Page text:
Current situation

Lightning mainly east of the Cascade crest is a concern through mid-week as it is a key source of new wildfire starts, often in remote and difficult terrain. Firefighters are still battling many large existing fires across Oregon, most of them started by earlier lightning storms.








Tuesday, July 2, 2013

ODF firefighters continue assistance to other western states

Sixty-seven Oregon Dept. of Forestry (ODF) personnel are currently fighting fires in other states. These include:

  • 62 in Alaska (includes ODF’s Incident Management Team 1)
  • 5 in Colorado
The Oregon Department of Forestry and its sister agencies in the other western states routinely share firefighting resources as needed. The arrangement is reciprocal: If ODF needs outside help on fires in Oregon, its partner agencies will provide personnel and equipment when possible.

NO NEW FIRES
No new fires 10 acres or larger were reported on the 16 million acres of private and public lands protected by ODF in the past 24 hours.

FIRES ON OTHER LANDS
  • The 30,000-acre Owyhee Fire burning four miles west of Adrian on Bureau of Land Management (BLM) lands is uncontained. Cause: lightning.
  • The 2,800-acre Curry Canyon Fire burning five miles northwest of Juntura on BLM lands is fully contained. Cause: lightning.
  • The 12,000-acre Crooked Creek Complex Fire burning nine miles southwest of Rome on BLM lands is 25 percent contained. Cause: lightning.
  • The 550-acre Shumway Fire burning 12 miles southeast of Juntura on BLM lands is uncontained. Cause: lightning.

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Comments and questions

The purpose of this blog is to provide breaking news about wildfire activity on the forestlands protected by the Oregon Department of Forestry. We invite you to post questions or comments you have about current wildfires. Please keep your posts civil and free of profanity. You are also welcome to contact us by email at: information@odf.state.or.us.

Current wildfire info

Cool, wet weather in the winter of 2016-17 ended Oregon's long drought and left a thick snowpack at higher elevations which will take some time to melt. However, even in non-drought years Oregon's warm, dry summers create conditions that allow for fire to start and spread. In an average summer firefighters still see almost a thousand fires on lands protected by the Oregon Department of Forestry.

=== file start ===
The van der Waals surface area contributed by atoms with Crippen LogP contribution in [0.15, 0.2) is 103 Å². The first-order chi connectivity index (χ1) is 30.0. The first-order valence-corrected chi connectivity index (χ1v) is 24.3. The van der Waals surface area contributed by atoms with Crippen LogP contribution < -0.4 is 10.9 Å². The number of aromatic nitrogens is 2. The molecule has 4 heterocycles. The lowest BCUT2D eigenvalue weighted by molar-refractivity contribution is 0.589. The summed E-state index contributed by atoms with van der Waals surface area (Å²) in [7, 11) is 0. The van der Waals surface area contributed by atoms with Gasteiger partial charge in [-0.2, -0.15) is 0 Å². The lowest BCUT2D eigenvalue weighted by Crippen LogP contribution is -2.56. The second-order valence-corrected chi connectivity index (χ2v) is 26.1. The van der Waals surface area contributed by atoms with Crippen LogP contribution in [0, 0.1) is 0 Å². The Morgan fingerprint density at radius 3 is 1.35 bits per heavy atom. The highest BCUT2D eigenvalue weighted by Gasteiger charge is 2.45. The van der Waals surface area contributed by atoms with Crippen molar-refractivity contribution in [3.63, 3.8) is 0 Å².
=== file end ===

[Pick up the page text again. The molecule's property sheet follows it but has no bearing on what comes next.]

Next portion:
What we do

Protection jurisdiction

The Oregon Dept. of Forestry protects 16 million acres of private and public forestlands from wildfire. This includes all private forestlands in Oregon as well as state and local government-owned forests, along with 2.8 million acres of federal Bureau of Land Management lands in the western part of the state. In total there are about 30.4 million acres of forest in Oregon.



Fire suppression policy

The department fights fire aggressively, seeking to put out most fires at 10 acres or smaller. This approach minimizes damage to the timber resource and fish and wildlife habitat, and protects lives and property. It also saves money. While suppressing large fires can cost millions of dollars, economic and environmental damage from wildfires can be many times greater.





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About Me

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Oregon Dept. of Forestry's public information officers in Salem, Ore., maintain this blog. During the wildfire season, we spend much of our time reporting on fires and firefighting to news media and the public.